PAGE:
As previously mentioned, significant development has occurred to the east and west of the site. The demographic composition of the recent residential developments is unknown. Therefore, it is difficult to determine what impact, if any, the site might have on the new developments (i.e. children playing on the property, or future development of playgrounds, schools, or residences near the study area).

Currently, land use in the study area is similar to that expressed in the original health assessment. Historically, concern was expressed over possible development of the study area. However, future development seems unlikely because (1) the City of New Bedford has stated the intention of changing the zoning of the site from residential to recreation/conservation, and (2) the Middle Marsh Study Area is in a wetland [4,10]. Recreation/conservation zoning could include the following uses: public and institutional facilities, public/semi-public outdoor recreational facilities, and agricultural uses.

For detailed information on demographics, land use, and natural resource use, please refer to the previous health assessment and addendum located in Appendix E.

D. Health Outcome Data

Health outcome data reported in this addendum were obtained from the Massachusetts Cancer Registry. Cancer incidence data for the years 1982-1988 included types of cancer determined to be of concern based upon the available scientific literature and the original health assessment. Analyses were made at the city wide and census tract levels. Population data (1980) were obtained from the Region I Office of the U.S. Census. Three previous studies were conducted in New Bedford between 1984 and 1990. The health outcome data from these reports will be presented in the Health Outcome Data Evaluation section of this health assessment.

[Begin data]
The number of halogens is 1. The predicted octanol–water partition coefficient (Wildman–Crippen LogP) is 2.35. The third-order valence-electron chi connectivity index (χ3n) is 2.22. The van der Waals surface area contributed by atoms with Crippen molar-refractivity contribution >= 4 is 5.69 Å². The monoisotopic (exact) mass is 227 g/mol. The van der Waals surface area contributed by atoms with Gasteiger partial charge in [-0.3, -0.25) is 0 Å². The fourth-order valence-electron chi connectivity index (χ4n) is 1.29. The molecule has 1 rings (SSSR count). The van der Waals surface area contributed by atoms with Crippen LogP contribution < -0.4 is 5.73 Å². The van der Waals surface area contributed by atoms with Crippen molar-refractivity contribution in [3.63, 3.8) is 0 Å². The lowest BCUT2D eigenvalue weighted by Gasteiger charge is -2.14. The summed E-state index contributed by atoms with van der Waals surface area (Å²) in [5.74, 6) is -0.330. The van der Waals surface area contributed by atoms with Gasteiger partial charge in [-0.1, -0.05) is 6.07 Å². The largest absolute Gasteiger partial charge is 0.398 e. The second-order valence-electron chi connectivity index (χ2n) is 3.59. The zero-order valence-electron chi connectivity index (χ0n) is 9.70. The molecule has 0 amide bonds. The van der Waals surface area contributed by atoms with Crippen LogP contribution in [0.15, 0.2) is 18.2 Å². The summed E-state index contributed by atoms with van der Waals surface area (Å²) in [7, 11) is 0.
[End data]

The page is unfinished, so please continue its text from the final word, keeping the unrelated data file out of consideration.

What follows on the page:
Communication with the EPA and New Bedford Health Department did not reveal any new information regarding community health concerns in relation to the study area [8,10]. According to the EPA, residents in the area and adults accessing the golf course are aware of the disposal area and study area but are not concerned about adverse health effects.

On October 8, 1993, in the New Bedford Standard Times, the MDPH invited public comments on the public health assessment addendum for the Sullivan's Ledge site. During the public comment period from October 9, 1993 until November 8, 1993, no comments were received.